Lead Review. Plus the author chats about NEW YORK CITY
- Book: Men Like Air
- Location: New York City (NYC)
- Author: Tom Connolly
This is April in the city, the city that never sleeps, the city that is dreamy and multifaceted, loud and vibrant, never dull.
Nineteen year old Finn flies in with his girlfriend Dilly. Where will they be staying? Certainly not in the scrubby apartment that Finn has organised. And his brother, Jack, is less than welcoming due to a severe head cold. But there is old history between the brothers following the death of both their parents.
New York City is a major character in this novel, the streets and avenues cradle the lines of the narrative and it is against this backdrop that Finn begins to find his feet. The characters navigate the city, uptown, downtown, across the water, up to 10th Street and on, from the crockery and old T shirts to the canvases and installations beyond… Finn strays into Leo’s gallery and the book opens up to explore relationships that morph and meander across the grid of the city. It is a novel about friendship, art and understanding the person we might be… and of course about New York.
Finn finds himself heading out from Grand Central to Queens, and descends on the New Calvary Cemetery, and turns to look back at the mountain range of brick and steel peaks called Manhattan. There are just wonderful turns of phrase that capture the feel of the city and the nuances of everyday life, at which Tom Connolly excels. You can tell that he is not only an author, but also a film maker, his prose has a very visual quality to it.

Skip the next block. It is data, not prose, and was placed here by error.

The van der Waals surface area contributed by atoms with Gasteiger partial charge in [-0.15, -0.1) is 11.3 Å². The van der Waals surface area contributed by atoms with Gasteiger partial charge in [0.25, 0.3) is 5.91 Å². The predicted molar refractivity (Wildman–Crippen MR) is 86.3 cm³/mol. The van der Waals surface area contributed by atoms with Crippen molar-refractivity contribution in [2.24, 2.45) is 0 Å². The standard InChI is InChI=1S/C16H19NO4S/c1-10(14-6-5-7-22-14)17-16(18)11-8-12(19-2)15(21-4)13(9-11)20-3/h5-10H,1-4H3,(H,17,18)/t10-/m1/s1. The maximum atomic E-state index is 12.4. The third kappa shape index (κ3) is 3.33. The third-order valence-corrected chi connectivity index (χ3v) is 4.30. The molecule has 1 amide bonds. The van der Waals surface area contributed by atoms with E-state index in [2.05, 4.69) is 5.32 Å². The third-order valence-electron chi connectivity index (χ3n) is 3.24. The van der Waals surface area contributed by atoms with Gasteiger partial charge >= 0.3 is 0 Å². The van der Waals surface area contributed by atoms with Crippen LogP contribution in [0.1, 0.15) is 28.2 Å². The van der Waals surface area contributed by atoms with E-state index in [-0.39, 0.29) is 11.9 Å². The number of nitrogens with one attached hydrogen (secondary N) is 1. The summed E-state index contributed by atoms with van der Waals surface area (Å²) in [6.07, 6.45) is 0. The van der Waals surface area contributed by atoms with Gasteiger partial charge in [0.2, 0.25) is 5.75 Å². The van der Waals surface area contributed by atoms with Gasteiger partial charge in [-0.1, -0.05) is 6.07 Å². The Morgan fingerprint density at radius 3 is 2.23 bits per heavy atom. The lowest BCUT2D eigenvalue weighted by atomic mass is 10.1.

If you can find your way to our website, we feature the author talking about New York City and his impressions, plus he shares personal photos of the city.
Over to Tom for a bit more on this amazing place…..
In 2006, I took a break from writing my first novel, The Spider Truces, and returned to New York to research an idea I had for a story called Men Like Air. I thought I knew New York pretty well by then. I spent a lot of that trip in Chelsea, because one of the characters was to be a gallery owner there. ClampArt were exhibiting original prints by Arthur Tress from the late sixties. I am an admirer of Tress’ work and this period of his photography is my favourite. There was something about the physicality of his print of Cemetery View that made me want to find the spot he had taken it from. My subsequent trips out to Queens on the 7 line I passed on to one of the book’s lead characters, Finn, a nineteen-year-old English boy escaping an abusive home life to come to NYC in search of his brother.